Téa processed John’s words carefully, thinking of possible counterarguments, “Certainly animals have rights, but their value isn’t anywhere near as much as humans.” After settling at this conclusion, Téa almost dismissed John’s arguments as absurd but she noticed a few in the group who appeared to agree. Other speakers rotated their turns and she felt compelled to stand up and do the same. Cursing herself, Téa promised she would at the next meeting.


Soon enough, she was a regular member of The Chicago Humanoid Club. Téa paid her dues and spoke at least once at every weekly meeting. This club gave her a purpose. It ran its own magazine and it was Téa’s dream to be published. The Writer & Illustrator featured political commentary and art and she capable at both.

“Although it may sound counterproductive, be careful of how you say things. Censorship’s at an all-time high,” Brian had warned her, the blond ‘police officer’. Téa forgave him after he’d apologized, hoping he might make a good friend.

Androids’ rights had turned into an endless debate that never failed to arise at nearly every meeting. John and his friends couldn’t drop the subject, though Téa wished they did.

“Here we go again!” she whispered to Brian as John approached the podium.

“It’s something John’s passionate about,” Brian replied.

“But can’t he take a hint? Who cares about androids?” said Téa in exasperation. She wished to take it back at Brian’s disapproval. He furrowed his eyebrows and made a deep frown.

“I do, because I’m one of them, and so is John,” he said, turning his attention back to the speaker. Téa regretted her insensitivity and observed her friend, searching for any movement that seemed robotic.

“He’s just like a human,” she thought, “How does he eat? Does he bleed? Or breath?” Téa held her own breath and sat still to notice that Brian did breath, or at least appeared to be. The familiar slight up-and-down movements of a set of expanding and contracting lungs set her at ease.

She tapped his shoulder and said, “I don’t believe it, you look the same as someone like me.” He smirked and ran his fingers along the back of his neck until he reached a prominent, protruding vertebrae. He pressed the bone down and as it retreated, a tiny but recognizable computer chip grew from his skin and Téa gawked in awe.

“Believe me now?” Brian said,"I’m one of the latest models out there. That’s why I’m so real." Brian’s words echoed in her mind as Téa was in process of falling asleep. Lily and Katy had grown uninterested and no longer attended the meetings. She could see her friends’ silhouettes from across the room; her bed was closest to the glass sliding door leading out to the balcony.

“I guess Brian would want to have the same rights as a human, being an android and all,” Téa thought uneasily, feeling guilty of her prejudice that was slowly crumbling away. “I’ve been treating him as my equal since the start, that shouldn’t change now. We’re--we’re friends.” With a satisfying conclusion, a yawn and a few more turns in her bed, Téa drifted to sleep. There was no place for androids in the land of slumber.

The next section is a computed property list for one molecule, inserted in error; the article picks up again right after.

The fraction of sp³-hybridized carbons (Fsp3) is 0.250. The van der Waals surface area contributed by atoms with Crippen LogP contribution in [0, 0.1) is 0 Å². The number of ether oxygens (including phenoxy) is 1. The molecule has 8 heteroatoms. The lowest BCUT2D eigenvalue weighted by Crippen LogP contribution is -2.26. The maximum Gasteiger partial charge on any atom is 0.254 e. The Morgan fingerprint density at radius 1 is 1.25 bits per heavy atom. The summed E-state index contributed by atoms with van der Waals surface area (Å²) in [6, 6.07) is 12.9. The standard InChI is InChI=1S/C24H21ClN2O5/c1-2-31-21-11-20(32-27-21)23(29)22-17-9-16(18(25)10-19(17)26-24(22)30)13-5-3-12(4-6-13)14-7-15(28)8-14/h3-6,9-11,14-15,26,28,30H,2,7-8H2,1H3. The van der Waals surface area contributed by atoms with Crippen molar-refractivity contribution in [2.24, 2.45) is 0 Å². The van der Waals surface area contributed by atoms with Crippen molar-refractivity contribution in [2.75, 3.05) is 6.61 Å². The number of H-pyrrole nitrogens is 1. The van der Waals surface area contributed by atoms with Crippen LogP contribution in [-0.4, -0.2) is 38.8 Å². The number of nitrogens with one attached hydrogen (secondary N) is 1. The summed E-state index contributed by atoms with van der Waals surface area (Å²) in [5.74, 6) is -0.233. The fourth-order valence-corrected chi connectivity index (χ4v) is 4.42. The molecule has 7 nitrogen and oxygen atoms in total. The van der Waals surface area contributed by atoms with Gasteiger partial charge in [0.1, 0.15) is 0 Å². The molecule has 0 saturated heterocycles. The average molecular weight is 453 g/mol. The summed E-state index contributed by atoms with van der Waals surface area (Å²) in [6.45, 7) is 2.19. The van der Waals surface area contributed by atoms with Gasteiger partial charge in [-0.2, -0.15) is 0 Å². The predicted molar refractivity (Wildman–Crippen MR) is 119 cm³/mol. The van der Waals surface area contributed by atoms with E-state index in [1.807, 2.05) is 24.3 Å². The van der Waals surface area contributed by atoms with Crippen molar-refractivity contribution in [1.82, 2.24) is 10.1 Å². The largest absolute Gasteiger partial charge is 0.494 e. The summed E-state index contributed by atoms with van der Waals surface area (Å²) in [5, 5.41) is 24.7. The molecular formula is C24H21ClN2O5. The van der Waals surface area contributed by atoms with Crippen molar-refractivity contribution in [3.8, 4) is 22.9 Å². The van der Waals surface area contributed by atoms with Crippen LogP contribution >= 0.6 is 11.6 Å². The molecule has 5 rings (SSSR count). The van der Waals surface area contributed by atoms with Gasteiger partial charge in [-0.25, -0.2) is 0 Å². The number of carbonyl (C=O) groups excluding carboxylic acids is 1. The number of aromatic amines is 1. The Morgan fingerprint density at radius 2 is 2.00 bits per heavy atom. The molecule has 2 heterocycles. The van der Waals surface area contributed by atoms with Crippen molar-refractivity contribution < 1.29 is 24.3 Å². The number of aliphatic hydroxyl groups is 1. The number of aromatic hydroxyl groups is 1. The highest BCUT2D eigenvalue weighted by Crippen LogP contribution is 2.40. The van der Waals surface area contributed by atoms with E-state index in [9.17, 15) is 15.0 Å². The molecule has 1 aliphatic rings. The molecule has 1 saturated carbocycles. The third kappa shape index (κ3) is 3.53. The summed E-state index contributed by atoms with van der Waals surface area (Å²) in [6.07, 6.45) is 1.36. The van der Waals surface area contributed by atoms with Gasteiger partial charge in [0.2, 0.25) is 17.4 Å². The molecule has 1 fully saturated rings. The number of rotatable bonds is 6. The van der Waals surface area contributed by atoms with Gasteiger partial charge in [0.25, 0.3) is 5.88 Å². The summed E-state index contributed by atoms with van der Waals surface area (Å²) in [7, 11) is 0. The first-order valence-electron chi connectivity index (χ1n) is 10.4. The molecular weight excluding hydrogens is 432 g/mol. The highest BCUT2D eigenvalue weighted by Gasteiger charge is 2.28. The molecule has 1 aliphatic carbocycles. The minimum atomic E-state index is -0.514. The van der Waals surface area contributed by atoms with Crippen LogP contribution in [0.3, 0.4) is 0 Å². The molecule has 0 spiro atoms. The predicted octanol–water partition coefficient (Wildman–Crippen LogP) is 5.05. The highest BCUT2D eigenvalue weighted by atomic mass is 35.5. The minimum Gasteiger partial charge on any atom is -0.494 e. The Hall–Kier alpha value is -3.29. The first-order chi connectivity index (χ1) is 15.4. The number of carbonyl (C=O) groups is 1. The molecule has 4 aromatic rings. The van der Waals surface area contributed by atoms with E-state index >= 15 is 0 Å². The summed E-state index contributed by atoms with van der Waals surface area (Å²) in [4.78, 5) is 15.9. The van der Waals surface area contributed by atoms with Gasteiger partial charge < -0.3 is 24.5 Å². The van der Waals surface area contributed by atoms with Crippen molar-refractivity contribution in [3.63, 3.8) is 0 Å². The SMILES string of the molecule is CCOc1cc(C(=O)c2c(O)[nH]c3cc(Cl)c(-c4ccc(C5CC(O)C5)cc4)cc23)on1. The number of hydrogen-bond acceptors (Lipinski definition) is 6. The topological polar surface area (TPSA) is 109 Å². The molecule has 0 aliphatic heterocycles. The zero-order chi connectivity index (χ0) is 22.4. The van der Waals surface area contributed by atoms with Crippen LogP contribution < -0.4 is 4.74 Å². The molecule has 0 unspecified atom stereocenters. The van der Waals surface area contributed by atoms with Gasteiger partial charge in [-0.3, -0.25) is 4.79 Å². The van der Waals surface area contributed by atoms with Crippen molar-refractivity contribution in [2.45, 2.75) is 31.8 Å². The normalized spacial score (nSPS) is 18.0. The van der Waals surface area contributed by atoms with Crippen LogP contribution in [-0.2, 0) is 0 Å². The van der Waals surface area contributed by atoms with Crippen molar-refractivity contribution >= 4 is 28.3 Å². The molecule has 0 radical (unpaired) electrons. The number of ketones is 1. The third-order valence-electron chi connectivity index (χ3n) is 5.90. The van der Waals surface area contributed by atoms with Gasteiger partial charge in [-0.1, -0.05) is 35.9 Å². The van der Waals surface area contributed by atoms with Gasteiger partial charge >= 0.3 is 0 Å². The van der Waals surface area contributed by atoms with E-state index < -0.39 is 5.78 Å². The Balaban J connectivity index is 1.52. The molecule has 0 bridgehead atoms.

Brian was absent at the next meeting. “Why don’t you call him?” someone suggested when asked of his whereabouts. Téa agreed that it was a delightful idea, if she knew his phone number, or address, or surname, or anything else about him. “It’s surprising how little I know of him,” she realized. Téa finished a new article and a piece of art to go with it, ready for publication. She strode confidently to the office of the Writer & Illustrator’s editor, a short walk down the hall. Club members were ripping down the outdated flowery wallpaper and repainting the beige walls underneath a pale shade of sea green, the same as the walls in the stairway.

“I’m sorry, hun. This week’s issue is full, already planned out,” the blond woman said with a Southern drawl. Téa cringed at the screechy twangs.

“Are you sure there’s absolutely no more room?” she begged.

“Yup, I’m sure alright. You know John? He came in a while ago with the last story, something about androids--”

“Androids’ rights, I know,” she repeated.

“Try next week, darling.”


Téa left discouraged, walking slowly. There was John standing beside the painters, commanding their mechanical strokes. They made eye contact, but neither smiled and but quickly looked away. She felt the mood of the meeting plummet and she was stopped on her way out by Richard, who easily blocked the doorway.

“I’m calling a meeting tomorrow, you think you can make it?” he asked softly.

“Yeah sure, what time?” she replied.

“When we usually end regular meetings, this one’s exclusive,” he explained.


She recognized a few faces from the general meetings, quieter members who sat closer to the back of the room like she’d used to. This ensemble was much smaller and no one spoke above a whisper, although the rented townhouse was empty for the most part. The newly painted walls were drying. The painters left trails of shredded wallpaper and sloppy drops of pale sea green on the wooden floor.

“I’d like to thank you for coming out tonight, very groovy of you all and stuff. I know this isn’t our usual get-together time,” Richard said, “I’d also like to call attention to a topic of concern in regards our fellow member, John I-R6.” They were no longer whispering. “I’m sure some of you may have noticed that he’s been dominating the discussions and publications. This isn’t a healthy thing for the club. I’ve pulled John aside a few times before, but it is apparent that his only intentions are to take the club for himself. I fear for myself and the future of The Chicago Humanoid Club.”